FLTEACH : Suggestions for Appropriate Assignments for Students in Second Language Teaching Methods Classes

FLTEACH is a very busy professional discussion list for language teaches, but it is more than a "list", it is a community. We welcome students preparing to enter the FL teaching profession, and we believe that participation on FLTEACH can be a valuable preparation for these students. Many FL Teaching Methods classes include assignments linked to FLTEACH participation. Some of these assignments work very well, others less well.

With a high volume of postings on a wide range of topics, participation can be overwhelming for a busy student for whom this is "just an assignment". We hope, here, to offer some suggestions to help instructors frame FLTEACH related assignments in ways that will make the experience more manageable and rewarding for their students.

There are many ways to participate in FLTEACH. The volume of mail can be more manageable if the student filters all FLTEACH mail into a separate mail folder. The HTML Index option provides a daily listing of posts with links to the text in the archives. A LISTSERV password can allow the participant to better manage FLTEACH participation view the web (this includes participation via the archives).

In addition to basic list participation, other components of FLTEACH might be considered:
List options, Web site http://www.cortland.edu/flteach/, Archives, FAQs, Biography database, Subscriber statistics, Instructional Materials Database, Annotated bibliography for SLA, Collection of syllabi for FL Teaching Methods.

Assignments can be based on observation and reflection on how professionals interact, on the range of discussion, on the level of support provided by a community of colleagues. It can also involve active participation via posts by the student (in which case some advice on how to compose an effective post can make a huge difference).

Students who may be "required" to post messages before developing a good sense of the community, of what works and what doesn't, who may have little or no experience in the classroom or practical basis on which to build a real question, may tend to pose questions that are so broad that the answers would be, in and of themselves, a methodology book / course. Some get answers, some don't. When FLTeachers read them, they may find themselves on the one hand wanting to help a potential colleague, on the other hand totally unable to even begin to formulate a relatively concise answer, and frankly, kind of irritated that they can't.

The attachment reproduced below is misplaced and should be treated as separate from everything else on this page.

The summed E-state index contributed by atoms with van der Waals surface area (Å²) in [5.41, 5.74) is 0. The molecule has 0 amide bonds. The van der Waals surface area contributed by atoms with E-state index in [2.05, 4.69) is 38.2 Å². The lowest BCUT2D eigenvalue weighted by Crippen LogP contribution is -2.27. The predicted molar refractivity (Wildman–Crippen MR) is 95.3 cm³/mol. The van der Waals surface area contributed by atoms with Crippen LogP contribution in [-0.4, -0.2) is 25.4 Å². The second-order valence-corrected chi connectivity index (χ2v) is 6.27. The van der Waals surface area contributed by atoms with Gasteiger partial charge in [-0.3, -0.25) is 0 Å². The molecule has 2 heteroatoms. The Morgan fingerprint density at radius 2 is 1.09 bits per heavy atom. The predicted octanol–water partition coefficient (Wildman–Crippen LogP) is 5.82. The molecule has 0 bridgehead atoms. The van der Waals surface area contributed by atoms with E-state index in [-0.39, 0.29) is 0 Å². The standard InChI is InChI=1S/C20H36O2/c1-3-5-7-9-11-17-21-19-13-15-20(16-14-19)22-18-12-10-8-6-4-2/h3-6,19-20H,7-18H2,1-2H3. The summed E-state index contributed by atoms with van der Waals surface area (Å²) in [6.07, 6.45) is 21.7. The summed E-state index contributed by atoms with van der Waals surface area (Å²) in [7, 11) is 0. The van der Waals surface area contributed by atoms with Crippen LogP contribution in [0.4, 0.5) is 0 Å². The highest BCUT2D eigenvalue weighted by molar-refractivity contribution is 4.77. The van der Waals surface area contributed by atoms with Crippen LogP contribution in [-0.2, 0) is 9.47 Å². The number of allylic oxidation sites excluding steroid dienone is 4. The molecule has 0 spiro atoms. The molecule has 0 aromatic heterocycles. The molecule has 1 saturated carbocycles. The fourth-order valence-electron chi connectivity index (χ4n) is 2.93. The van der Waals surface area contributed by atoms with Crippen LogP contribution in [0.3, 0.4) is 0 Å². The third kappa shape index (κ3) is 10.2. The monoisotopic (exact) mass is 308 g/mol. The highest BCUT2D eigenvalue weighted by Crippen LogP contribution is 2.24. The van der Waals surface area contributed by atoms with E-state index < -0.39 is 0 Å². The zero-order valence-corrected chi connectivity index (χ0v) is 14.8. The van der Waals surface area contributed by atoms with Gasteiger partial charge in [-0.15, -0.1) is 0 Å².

Here are some suggestions from Mary Young & Marilyn Barrueta that FLTEACH subscribers can add to, develop, modify, etc. Methods instructors might wish to add samples of their own assignments. Wiki away...
Ideas for FLTEACH Assignments:

  • Ask the students to go to the website (yes, much to the surprise of some people there's a website. The link is at the bottom of *every* list message. It is a veritable cornucopia of resources.
  • The FAQS; a marvelous compilation of messages addressing specific topics. Some of them, such as Advice to the Beginning Teacher, could be of far greater value to a prospective teacher than just posting a question. Have them choose a topic and report on it.
  • The Lesson Plan Database; Search for a topic or plan that interests you and critique it.
  • The Annotated Bibliography; Take a look and compile a list of resources that look as though you might want to include them in your professional library.
  • Under Resources: Choose your language, find a topic, and report on it.
  • Last, but not least: the ARCHIVES. In the 15 year history of FLTeach, there have been some absolutely awesome participants and contributions, all of which are in the archives -- conversations with Krashen, huge compilations of ideas by contributors who, for various reasons, are no longer with us. Yes, there's a lot of chaff, but you'd be amazed at what pearls are there. If you doubt, put the name Cherice Montgomery in there and turn on your printer.
  • And finally, if you do want them to pose a question, please ask them make it very specific AND indicate what research they have already done to try to answer it. The greatest lesson in help that we can give as teachers to how one can help oneself. Inviting your students to participate on FLTEACH is an excellent idea. They will get more satisfaction from the exercise, however, if you also show them how to frame a question specific enough for list members to respond to. Many of us are happy to cooperate, but many of these apparently simple questions require pages to answer properly.

Methods students, this is one of the greatest resources you will ever have, a living, breathing source of help, your virtual teachers' lounge. Methods teachers, give them an assignment that shows them how to use it.
An example of one assignment courtesy Bryan Drost, Hiram College, Ohio.
An example of an assignment given by Sarah Jourdain, StonyBrook University, NY.